Chinese President Hu Jintao has arrived in South Africa, his country's key trading partner in Africa.
Mr Hu is on a 12-day tour of African states
Trade between China and South Africa has grown rapidly since diplomatic ties were established nine years ago.
However, China's commercial success is causing African concern about a flood of cheap imports, correspondents say.
A new quota system is designed to give garment manufacturers in South Africa the chance to recover over the next three years.
While in South Africa, Mr Hu is expected to announce $2.6m in grant money to support training and agricultural development.
His visit comes amid criticism by some western governments over China's dominance in Africa and its support of countries with poor human rights records, like Zimbabwe and Sudan.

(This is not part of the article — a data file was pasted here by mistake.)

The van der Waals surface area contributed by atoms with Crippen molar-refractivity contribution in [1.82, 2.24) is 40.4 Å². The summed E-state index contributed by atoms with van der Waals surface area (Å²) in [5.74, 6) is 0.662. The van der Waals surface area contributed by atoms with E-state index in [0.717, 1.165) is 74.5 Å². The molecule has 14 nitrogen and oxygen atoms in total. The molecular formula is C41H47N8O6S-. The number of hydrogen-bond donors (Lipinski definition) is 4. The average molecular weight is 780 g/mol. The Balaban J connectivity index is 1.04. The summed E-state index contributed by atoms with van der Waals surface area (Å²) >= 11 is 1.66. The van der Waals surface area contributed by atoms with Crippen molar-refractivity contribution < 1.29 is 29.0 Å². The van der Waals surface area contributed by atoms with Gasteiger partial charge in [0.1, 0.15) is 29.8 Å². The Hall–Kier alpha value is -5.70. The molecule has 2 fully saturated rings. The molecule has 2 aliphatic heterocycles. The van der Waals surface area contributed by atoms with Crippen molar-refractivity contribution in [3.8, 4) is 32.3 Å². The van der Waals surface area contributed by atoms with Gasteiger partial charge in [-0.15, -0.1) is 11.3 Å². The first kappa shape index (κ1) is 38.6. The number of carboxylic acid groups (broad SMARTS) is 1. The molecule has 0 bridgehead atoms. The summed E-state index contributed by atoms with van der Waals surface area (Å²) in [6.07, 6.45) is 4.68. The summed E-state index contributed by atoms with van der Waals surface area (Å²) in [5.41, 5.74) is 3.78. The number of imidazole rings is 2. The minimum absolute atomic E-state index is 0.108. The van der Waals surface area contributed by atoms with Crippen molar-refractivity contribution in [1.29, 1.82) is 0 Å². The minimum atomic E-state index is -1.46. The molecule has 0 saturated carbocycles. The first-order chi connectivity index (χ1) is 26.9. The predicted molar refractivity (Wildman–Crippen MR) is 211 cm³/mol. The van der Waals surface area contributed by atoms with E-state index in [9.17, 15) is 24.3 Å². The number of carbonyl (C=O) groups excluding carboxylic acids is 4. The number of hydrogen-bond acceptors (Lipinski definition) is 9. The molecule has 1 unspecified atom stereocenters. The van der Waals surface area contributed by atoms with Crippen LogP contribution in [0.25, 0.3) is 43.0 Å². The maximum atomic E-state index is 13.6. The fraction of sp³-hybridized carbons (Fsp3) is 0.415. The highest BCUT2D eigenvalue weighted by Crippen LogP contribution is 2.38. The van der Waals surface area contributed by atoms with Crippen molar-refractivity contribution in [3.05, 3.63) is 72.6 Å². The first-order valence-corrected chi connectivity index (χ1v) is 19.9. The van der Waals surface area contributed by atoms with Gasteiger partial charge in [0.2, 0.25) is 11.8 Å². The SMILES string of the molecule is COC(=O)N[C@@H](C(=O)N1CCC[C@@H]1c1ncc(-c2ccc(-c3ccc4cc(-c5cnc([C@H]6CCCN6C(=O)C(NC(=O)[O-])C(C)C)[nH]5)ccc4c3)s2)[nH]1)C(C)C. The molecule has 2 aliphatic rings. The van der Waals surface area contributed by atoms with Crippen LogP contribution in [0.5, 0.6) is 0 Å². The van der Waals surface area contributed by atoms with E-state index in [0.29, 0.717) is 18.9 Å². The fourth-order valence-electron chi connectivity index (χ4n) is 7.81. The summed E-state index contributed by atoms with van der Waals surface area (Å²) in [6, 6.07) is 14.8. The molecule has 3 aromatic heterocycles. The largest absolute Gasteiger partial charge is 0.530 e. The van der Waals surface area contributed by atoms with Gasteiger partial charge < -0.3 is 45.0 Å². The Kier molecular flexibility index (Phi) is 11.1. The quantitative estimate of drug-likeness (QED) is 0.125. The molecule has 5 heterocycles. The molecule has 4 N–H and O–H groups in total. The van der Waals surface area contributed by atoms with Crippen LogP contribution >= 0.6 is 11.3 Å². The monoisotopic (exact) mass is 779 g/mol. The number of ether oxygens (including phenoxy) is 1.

In Namibia, for example, Chinese companies are unburdened by minimum wages and labour laws and frequently undercut local construction companies, correspondents note.
Last week in Khartoum, Mr Hu agreed on a series of deals with Sudan, which China has protected from UN sanctions over the Darfur conflict.
South Africa's opposition Democratic Alliance has urged President Thabo Mbeki make sure China should apply "good governance and sound human rights practices" in its dealings with South Africa.
Mr Hu, on a 12-day tour of African states, arrived from Namibia where he announced a package of development aid for the mineral-rich nation.
Mr Hu praised the "brotherly friendship" shown by a "young country full of vitality and talent".
Namibia's President, Hifikepunye Pohamba, has encouraged co-operation and trade between the two nations.
In the first 11 months of 2006, trade between Namibia and China rose by more than 100% compared with the previous year.
The two presidents signed agreements on economic and technical co-operation as well as deals to boost the number of Chinese tourists who visit the country.
Mr Hu's 12-day Africa tour, which has already taken him to Zambia and Sudan, will also see visits to Mozambique and the Seychelles.